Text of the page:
Jackie was the teen read of its day. Regularly selling almost a million copies at its peak in the Seventies, it was the weekly bible for any girl who was passionate about fashion, make-up, music, boys and having fun with her chums.
It launched in 1964, a boyish Cliff Richard twinkling from the cover, and its trademark dreamy love stories, pop-star pictures and, of course, advice were there from the outset. For those struggling to find a boyfriend, that first issue recommended: ‘Get with a swish hairdo and a snazzy dress, slosh on lots of perfume and go where the boys are.’ Sorted!
Donny, David Cassidy and Marc Bolan
As a schoolgirl in the Seventies, I can remember being so desperate to read my copy after picking it up on Thursday from the newsagent’s that I didn’t get out of my mum’s car until I’d finished it from cover to cover. For a country girl like me, from the tiny village of Dairsie in Fife, it seemed like the ultimate in grown-up sophistication.
My bedroom wall, like that of every teenage girl at the time, was covered with centrefolds of Donny Osmond, Michael Jackson and David Cassidy, moving on to Marc Bolan and David Bowie (the latter to my mother’s horror).
The free gifts were memorable too – most fabulously a red ‘love heart’ brooch. You wore the brooch open if you were single, and closed if you had a boyfriend. Every girl at school had one.
The fashion was what I turned to first – illustrated with pictures of girls with giant eyes, big hair and impossibly long legs ending in voluminous flares and platforms.
I was reprimanded by the dour, kilt-wearing, bearded art teacher at school for doodlings inspired by those fashion pages, when I should have been concentrating on the traditional still life of loaf of bread, Mateus Rosé bottle and fruit.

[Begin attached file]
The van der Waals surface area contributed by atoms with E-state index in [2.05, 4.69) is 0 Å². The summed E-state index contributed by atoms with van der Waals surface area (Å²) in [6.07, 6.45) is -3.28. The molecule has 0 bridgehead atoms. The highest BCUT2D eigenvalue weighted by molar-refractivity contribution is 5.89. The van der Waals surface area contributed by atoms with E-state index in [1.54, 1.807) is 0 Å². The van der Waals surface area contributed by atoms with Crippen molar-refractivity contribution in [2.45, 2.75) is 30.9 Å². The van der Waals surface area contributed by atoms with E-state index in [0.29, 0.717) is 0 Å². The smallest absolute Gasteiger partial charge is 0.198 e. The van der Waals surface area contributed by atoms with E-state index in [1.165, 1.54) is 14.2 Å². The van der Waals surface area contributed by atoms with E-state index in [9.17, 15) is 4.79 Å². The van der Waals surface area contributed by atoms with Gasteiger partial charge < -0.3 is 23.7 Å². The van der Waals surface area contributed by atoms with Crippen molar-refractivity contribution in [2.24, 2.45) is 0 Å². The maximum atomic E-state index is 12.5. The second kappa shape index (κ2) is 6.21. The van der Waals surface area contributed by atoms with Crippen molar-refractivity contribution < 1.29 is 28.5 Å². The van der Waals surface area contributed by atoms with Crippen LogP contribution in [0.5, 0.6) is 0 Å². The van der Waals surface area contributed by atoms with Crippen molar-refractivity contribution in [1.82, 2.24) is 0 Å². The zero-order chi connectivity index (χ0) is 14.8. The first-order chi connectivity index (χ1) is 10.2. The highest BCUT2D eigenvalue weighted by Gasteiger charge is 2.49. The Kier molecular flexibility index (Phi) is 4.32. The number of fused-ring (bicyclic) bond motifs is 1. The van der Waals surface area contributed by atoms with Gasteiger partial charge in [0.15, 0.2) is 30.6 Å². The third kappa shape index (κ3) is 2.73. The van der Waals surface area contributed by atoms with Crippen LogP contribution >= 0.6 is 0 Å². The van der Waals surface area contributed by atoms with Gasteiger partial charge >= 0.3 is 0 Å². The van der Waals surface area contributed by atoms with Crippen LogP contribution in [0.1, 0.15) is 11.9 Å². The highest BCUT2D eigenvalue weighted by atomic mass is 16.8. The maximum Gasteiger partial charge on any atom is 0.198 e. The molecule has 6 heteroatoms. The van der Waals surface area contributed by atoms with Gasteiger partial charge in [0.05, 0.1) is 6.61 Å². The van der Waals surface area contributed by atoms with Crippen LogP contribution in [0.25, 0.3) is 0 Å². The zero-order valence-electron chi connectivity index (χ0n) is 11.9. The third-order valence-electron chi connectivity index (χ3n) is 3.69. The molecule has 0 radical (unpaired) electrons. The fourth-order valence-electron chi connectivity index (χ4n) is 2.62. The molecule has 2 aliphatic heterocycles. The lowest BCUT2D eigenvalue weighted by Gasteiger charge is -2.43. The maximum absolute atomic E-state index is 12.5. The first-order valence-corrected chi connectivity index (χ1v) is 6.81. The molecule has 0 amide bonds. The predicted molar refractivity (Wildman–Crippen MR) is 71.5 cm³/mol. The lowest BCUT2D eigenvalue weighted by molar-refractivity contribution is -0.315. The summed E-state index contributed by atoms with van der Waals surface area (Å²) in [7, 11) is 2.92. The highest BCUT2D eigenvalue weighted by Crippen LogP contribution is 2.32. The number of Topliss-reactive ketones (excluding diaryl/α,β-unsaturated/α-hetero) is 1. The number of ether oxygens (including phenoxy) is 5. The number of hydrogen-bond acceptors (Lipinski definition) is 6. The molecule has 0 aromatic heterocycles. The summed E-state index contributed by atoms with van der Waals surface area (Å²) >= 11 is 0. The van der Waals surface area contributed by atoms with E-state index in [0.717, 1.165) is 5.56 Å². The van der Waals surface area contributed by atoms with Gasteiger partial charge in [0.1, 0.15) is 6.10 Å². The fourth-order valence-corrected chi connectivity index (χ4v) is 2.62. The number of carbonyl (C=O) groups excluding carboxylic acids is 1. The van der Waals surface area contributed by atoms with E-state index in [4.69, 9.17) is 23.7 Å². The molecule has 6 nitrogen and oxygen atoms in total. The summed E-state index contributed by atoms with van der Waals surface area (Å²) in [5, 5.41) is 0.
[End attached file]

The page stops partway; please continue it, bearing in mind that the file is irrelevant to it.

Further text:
The idea of actually being the fashion editor of the magazine was frankly unimaginable. It would be the dream job to end all dreams.
Reader, it was me.
Victorian petticoats and dungarees
The journey there was unexpected, to say the least. Careers advice at school had come up with nothing for me. It was my dad who saw an advert in The Courier for a trainee journalist. My mum drove me to the publisher DC Thomson in Dundee for an interview and, after completing an English test, I got the job – on the fiction desk. I was just 16. It was marvellous in one way, but the work was very boring for someone of my age.
Tantalisingly, along the corridor were Jackie’s offices. Back then I was given to wearing ‘way-out’ clothes – usually made, knitted or customised by me. Victorian petticoats, dungarees, brightly coloured Peruvian knitwear, stripy socks with toes, ponchos made from rugs, elbow-length fingerless gloves that I knitted. Topping it all was a mass of dark, curly hair that I’d teased into almost Afro status.
Not quite The Courier: curtains twitched in sleepy Dairsie when I caught the bus to Dundee.
It was only a matter of time before I inveigled my way down the corridor and was offered an assistant’s job on Jackie.
‘Thrilled’ doesn’t come close. I was so excited and slightly terrified at being offered the job. I felt very young and naive; those who worked there seemed so sophisticated and worldly.
I met David Essex
Most of the staff were barely above the age of the readers. Many started as I did, straight from school, often having left home for the first time. It was a great place to work – all the staff were characters. We had a reunion recently and I was struck at how Jackie girls seem to stay young for ever.
I was pulled into everything, even modelling for the cover, either in my own clothes or knits made to patterns by a talented designer called Alan Dart (still creating fantastic pieces to this day). I showed these covers to my five-year-old granddaughter, Layla, recently. She asked, ‘Was that a magazine about you?’ ‘No.’ I replied, ‘it was about every girl in the land.’
There were just two phones in the office – one on the editor’s desk, and one in a cubicle. You were allowed to make calls only after 2pm as it was cheaper, and that via a switchboard. If the operator thought you were on a personal call, she’d cut you off.
There were so many high points. Along with my flatmate – the features editor – I even got to meet David Essex, with whom I was madly in love. Sadly I was too shy to do anything but smile.
Cathy and Claire